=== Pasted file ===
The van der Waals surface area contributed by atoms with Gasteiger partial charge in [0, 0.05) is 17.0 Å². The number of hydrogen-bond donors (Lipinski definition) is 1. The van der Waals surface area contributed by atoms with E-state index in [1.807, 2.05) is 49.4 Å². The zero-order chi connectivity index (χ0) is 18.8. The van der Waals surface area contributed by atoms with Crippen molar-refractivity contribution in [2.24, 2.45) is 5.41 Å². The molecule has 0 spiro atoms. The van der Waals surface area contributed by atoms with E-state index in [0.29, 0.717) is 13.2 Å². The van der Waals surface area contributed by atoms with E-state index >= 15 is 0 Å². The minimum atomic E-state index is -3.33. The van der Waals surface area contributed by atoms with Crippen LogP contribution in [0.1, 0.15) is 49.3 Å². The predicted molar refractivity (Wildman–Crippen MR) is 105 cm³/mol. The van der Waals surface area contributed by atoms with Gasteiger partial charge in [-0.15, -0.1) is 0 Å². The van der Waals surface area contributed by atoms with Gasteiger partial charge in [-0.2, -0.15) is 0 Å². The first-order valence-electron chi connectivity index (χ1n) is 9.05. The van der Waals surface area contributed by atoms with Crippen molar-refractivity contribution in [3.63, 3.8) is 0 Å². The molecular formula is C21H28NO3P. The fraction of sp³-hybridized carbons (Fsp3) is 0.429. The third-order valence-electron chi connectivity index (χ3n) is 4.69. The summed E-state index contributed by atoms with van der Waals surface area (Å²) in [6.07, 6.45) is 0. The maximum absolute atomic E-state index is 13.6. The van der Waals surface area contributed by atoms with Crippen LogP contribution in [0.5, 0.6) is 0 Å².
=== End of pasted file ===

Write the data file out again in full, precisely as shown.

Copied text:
The van der Waals surface area contributed by atoms with Gasteiger partial charge in [0, 0.05) is 17.0 Å². The number of hydrogen-bond donors (Lipinski definition) is 1. The van der Waals surface area contributed by atoms with E-state index in [1.807, 2.05) is 49.4 Å². The zero-order chi connectivity index (χ0) is 18.8. The van der Waals surface area contributed by atoms with Crippen molar-refractivity contribution in [2.24, 2.45) is 5.41 Å². The molecule has 0 spiro atoms. The van der Waals surface area contributed by atoms with E-state index in [0.29, 0.717) is 13.2 Å². The van der Waals surface area contributed by atoms with E-state index >= 15 is 0 Å². The minimum atomic E-state index is -3.33. The van der Waals surface area contributed by atoms with Crippen LogP contribution in [0.1, 0.15) is 49.3 Å². The predicted molar refractivity (Wildman–Crippen MR) is 105 cm³/mol. The van der Waals surface area contributed by atoms with Gasteiger partial charge in [-0.15, -0.1) is 0 Å². The van der Waals surface area contributed by atoms with Gasteiger partial charge in [-0.2, -0.15) is 0 Å². The first-order valence-electron chi connectivity index (χ1n) is 9.05. The van der Waals surface area contributed by atoms with Crippen molar-refractivity contribution in [3.63, 3.8) is 0 Å². The molecular formula is C21H28NO3P. The fraction of sp³-hybridized carbons (Fsp3) is 0.429. The third-order valence-electron chi connectivity index (χ3n) is 4.69. The summed E-state index contributed by atoms with van der Waals surface area (Å²) in [6.07, 6.45) is 0. The maximum absolute atomic E-state index is 13.6. The van der Waals surface area contributed by atoms with Crippen LogP contribution in [0.5, 0.6) is 0 Å².